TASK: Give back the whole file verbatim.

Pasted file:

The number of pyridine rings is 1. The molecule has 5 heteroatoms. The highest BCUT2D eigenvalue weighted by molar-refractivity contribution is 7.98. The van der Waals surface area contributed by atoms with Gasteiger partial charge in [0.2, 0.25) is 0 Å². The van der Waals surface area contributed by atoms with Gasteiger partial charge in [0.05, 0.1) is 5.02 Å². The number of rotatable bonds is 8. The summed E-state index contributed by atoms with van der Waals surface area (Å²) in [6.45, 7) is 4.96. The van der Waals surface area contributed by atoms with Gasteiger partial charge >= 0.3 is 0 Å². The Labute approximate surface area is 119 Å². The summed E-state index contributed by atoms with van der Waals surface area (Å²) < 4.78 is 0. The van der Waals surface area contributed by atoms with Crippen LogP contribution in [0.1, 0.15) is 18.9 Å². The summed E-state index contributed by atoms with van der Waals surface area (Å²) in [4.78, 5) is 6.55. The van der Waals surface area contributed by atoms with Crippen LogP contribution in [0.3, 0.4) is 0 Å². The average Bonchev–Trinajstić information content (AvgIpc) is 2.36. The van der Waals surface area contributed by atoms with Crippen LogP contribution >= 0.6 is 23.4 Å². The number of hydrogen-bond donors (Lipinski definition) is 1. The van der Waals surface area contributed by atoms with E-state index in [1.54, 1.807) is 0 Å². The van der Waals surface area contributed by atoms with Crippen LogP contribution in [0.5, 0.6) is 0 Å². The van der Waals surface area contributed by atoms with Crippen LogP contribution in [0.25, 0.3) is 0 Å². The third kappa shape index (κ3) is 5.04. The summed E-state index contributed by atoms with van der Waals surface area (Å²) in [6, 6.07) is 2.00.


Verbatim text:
The number of pyridine rings is 1. The molecule has 5 heteroatoms. The highest BCUT2D eigenvalue weighted by molar-refractivity contribution is 7.98. The van der Waals surface area contributed by atoms with Gasteiger partial charge in [0.2, 0.25) is 0 Å². The van der Waals surface area contributed by atoms with Gasteiger partial charge in [0.05, 0.1) is 5.02 Å². The number of rotatable bonds is 8. The summed E-state index contributed by atoms with van der Waals surface area (Å²) in [6.45, 7) is 4.96. The van der Waals surface area contributed by atoms with Gasteiger partial charge >= 0.3 is 0 Å². The Labute approximate surface area is 119 Å². The summed E-state index contributed by atoms with van der Waals surface area (Å²) < 4.78 is 0. The van der Waals surface area contributed by atoms with Crippen LogP contribution in [0.1, 0.15) is 18.9 Å². The summed E-state index contributed by atoms with van der Waals surface area (Å²) in [4.78, 5) is 6.55. The van der Waals surface area contributed by atoms with Crippen LogP contribution in [0.3, 0.4) is 0 Å². The average Bonchev–Trinajstić information content (AvgIpc) is 2.36. The van der Waals surface area contributed by atoms with Crippen LogP contribution >= 0.6 is 23.4 Å². The number of hydrogen-bond donors (Lipinski definition) is 1. The van der Waals surface area contributed by atoms with E-state index in [1.54, 1.807) is 0 Å². The van der Waals surface area contributed by atoms with Crippen LogP contribution in [0.5, 0.6) is 0 Å². The van der Waals surface area contributed by atoms with Crippen LogP contribution in [0.25, 0.3) is 0 Å². The third kappa shape index (κ3) is 5.04. The summed E-state index contributed by atoms with van der Waals surface area (Å²) in [6, 6.07) is 2.00.